Romaine lettuce is a type of lettuce commonly used in North American, Middle Eastern, and European cuisines.

Romaine Lettuce

also known as Cos Lettuce

What is Romaine Lettuce?

Romaine lettuce is a type of lettuce commonly used in North American, Middle Eastern, and European cuisines. It has a deep green color and elongated leaves.  The name romaine lettuce refers to its coming through Rome into Europe.

  • However, the name cos lettuce is derived from the Arabic word for lettuce, khus.
  • Due to its mild flavor and crispiness, this lettuce is an integral ingredient in both the Waldorf salad and Cobb salad.

Some common ways to use lettuce in the kitchen include:

  • Salads
  • Soups
  • Wilted
  • Grilled
  • Braised
  • Sauces
  • Wraps
  • Rolls
  • Smoothies
  • Slaw


Wild lettuce originated in the Mediterranean region. The first records of its cultivation go back 6,000 years ago to Ancient Egypt. However, certain Greek writers have written about it being consumed in the Middle East even earlier.  By the 5th century AD, it had already spread eastward to China and other eastern countries. Lettuce was popular in Ancient Rome and it is believed that romaine lettuce may have originated there. By the 1500s, it had been introduced from Italy into France and Germany. Within two hundred years, it was widely popular in Europe.

Commercial production

China, the USA, India, Spain, and Italy are the main producers of lettuce. The main exporters are Spain, the USA, Mexico, the Netherlands, Italy, China, Belgium, France, and Germany. Romaine lettuce is a cool climate crop. As the temperature becomes warmer, the lettuce can become more and more bitter. It requires rich loamy or sandy soils with good drainage. Lettuce is generally grown on raised beds. The leafy vegetable is harvested whole manually and sprayed with chlorinated water to disinfect, before packaging.

Romaine lettuce has a shelf life of up to three weeks, if kept in the refrigerator. Also, lettuce stays fresher longer, if stored wrapped in a damp kitchen towel rather than a plastic bag.


Nutritional profile for romaine lettuce (1 bunch):

Romaine lettuce is rich in calcium, magnesium, phosphorus, potassium, vitamin C, folate, vitamin A, carotene, lutein + zeaxanthin, and vitamin K. Consumption of romaine lettuce assists in better sleep due to the presence of lactucin. Also, it contains polyphenols and antioxidants. Regular consumption may assist in better regulating blood sugar and reduce the risk of obesity and diabetes. The vitamin A present in the vegetable may help in improving eye health.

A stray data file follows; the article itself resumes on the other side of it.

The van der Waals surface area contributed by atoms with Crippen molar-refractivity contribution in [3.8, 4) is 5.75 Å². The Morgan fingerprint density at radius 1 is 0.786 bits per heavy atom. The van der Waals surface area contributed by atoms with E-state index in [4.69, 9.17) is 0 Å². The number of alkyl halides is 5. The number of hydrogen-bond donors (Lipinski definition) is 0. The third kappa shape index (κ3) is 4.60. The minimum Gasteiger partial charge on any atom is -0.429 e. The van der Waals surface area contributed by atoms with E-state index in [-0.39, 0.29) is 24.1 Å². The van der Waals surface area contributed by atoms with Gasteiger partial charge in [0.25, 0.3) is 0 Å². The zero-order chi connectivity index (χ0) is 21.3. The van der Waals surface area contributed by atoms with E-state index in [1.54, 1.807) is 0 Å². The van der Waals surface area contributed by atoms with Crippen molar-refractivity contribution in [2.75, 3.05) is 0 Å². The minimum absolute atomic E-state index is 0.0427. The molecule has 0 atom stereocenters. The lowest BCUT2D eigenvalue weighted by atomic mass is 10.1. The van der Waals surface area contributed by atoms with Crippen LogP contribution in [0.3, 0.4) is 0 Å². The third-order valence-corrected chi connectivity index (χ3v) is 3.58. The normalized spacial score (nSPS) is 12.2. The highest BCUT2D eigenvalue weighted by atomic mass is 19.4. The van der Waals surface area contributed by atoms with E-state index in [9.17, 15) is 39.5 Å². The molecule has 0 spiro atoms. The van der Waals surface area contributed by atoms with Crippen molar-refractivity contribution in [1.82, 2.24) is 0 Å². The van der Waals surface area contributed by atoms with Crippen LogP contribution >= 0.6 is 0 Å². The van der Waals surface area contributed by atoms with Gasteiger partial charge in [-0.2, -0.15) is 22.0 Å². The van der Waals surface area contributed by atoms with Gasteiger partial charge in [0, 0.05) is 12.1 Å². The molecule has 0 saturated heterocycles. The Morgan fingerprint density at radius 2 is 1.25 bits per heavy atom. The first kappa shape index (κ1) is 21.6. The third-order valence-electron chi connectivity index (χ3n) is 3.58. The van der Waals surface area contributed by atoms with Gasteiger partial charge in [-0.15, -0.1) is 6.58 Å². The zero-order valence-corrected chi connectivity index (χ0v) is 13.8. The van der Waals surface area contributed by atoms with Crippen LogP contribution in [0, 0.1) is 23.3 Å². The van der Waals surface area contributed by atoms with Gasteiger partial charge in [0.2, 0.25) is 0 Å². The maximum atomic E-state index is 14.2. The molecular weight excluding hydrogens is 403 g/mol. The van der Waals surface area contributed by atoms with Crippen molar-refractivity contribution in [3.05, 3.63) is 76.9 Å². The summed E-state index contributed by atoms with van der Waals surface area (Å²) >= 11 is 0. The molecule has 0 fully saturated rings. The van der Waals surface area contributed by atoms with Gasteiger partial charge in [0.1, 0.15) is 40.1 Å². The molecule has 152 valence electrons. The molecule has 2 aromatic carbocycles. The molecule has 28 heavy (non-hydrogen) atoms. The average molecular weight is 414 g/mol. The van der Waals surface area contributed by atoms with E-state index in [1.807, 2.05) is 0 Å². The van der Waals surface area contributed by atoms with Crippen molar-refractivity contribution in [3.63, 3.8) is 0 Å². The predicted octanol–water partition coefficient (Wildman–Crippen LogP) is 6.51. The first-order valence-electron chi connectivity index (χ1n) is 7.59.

However, romaine lettuce and other leafy greens can easily be infected from the dung of animals which are infected and are used as manure. There have been multiple outbreaks of E.Coli in North America in recent years due to this. As a result, it is vital to always properly wash lettuce before consuming it.

Romaine lettuce recipes

This lettuce is most often used in salads. However, it also works well in soups, juices, or wraps. Additionally, it may be served grilled, sauteed, or as a garnish. Here are a few recipes to try:

FDA regulations

The USDA regulates the grades and standards for romaine lettuce and specifies what constitutes damage. In addition, the FDA recently released the results of a sampling of North American  romaine lettuce crops for pathogens that cause foodborne illnesses. With the results of this study, the organization updated their plan released in early 2021 that takes steps to advance leafy greens safety


Ynes Ortega, Romaine Lettuce, A food production wiki for public health professionals, Food Source Information: Colorado Integrated Food Safety Center of Excellence, 

Kim, Hae Dun et al. “Sleep-inducing effect of lettuce (Lactuca sativa) varieties on pentobarbital-induced sleep.” Food science and biotechnology vol. 26,3 807-814. 29 May. 2017, doi:10.1007/s10068-017-0107-1, 

Henderson, Gregory C. “Lettuce romaine calm and manage our glycemia: adding leafy greens to a meal may improve postprandial metabolism.” Lipids in health and disease vol. 20,1 67. 15 Jul. 2021, doi:10.1186/s12944-021-01495-9,